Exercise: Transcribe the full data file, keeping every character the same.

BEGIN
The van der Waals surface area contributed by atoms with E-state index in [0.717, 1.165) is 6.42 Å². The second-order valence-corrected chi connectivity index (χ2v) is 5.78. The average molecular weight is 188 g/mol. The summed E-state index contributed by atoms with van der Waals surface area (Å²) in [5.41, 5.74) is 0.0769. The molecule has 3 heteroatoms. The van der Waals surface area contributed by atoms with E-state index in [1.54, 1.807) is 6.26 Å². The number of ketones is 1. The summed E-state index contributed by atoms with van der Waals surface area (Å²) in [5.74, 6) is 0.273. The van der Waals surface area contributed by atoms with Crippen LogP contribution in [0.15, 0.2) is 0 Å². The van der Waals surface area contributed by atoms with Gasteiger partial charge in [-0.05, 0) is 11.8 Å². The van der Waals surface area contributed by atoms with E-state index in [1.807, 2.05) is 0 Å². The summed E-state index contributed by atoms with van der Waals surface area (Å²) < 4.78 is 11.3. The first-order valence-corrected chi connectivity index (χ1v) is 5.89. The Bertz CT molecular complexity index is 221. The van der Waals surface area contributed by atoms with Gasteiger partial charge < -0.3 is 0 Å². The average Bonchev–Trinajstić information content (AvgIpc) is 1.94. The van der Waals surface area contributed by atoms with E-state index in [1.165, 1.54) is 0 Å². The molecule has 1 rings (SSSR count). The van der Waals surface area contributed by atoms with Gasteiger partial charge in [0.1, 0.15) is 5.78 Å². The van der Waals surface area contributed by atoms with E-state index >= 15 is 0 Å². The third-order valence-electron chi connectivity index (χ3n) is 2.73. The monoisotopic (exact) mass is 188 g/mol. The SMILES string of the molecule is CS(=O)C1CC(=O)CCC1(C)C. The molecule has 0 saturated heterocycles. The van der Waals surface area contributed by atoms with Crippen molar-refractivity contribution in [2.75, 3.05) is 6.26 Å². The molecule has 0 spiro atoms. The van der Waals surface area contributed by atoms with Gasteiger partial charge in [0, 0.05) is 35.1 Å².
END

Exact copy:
The van der Waals surface area contributed by atoms with E-state index in [0.717, 1.165) is 6.42 Å². The second-order valence-corrected chi connectivity index (χ2v) is 5.78. The average molecular weight is 188 g/mol. The summed E-state index contributed by atoms with van der Waals surface area (Å²) in [5.41, 5.74) is 0.0769. The molecule has 3 heteroatoms. The van der Waals surface area contributed by atoms with E-state index in [1.54, 1.807) is 6.26 Å². The number of ketones is 1. The summed E-state index contributed by atoms with van der Waals surface area (Å²) in [5.74, 6) is 0.273. The van der Waals surface area contributed by atoms with Crippen LogP contribution in [0.15, 0.2) is 0 Å². The van der Waals surface area contributed by atoms with Gasteiger partial charge in [-0.05, 0) is 11.8 Å². The van der Waals surface area contributed by atoms with E-state index in [1.807, 2.05) is 0 Å². The summed E-state index contributed by atoms with van der Waals surface area (Å²) < 4.78 is 11.3. The first-order valence-corrected chi connectivity index (χ1v) is 5.89. The Bertz CT molecular complexity index is 221. The van der Waals surface area contributed by atoms with Gasteiger partial charge < -0.3 is 0 Å². The average Bonchev–Trinajstić information content (AvgIpc) is 1.94. The van der Waals surface area contributed by atoms with E-state index in [1.165, 1.54) is 0 Å². The molecule has 1 rings (SSSR count). The van der Waals surface area contributed by atoms with Gasteiger partial charge in [0.1, 0.15) is 5.78 Å². The van der Waals surface area contributed by atoms with E-state index >= 15 is 0 Å². The third-order valence-electron chi connectivity index (χ3n) is 2.73. The monoisotopic (exact) mass is 188 g/mol. The SMILES string of the molecule is CS(=O)C1CC(=O)CCC1(C)C. The molecule has 0 saturated heterocycles. The van der Waals surface area contributed by atoms with Crippen molar-refractivity contribution in [2.75, 3.05) is 6.26 Å². The molecule has 0 spiro atoms. The van der Waals surface area contributed by atoms with Gasteiger partial charge in [0, 0.05) is 35.1 Å².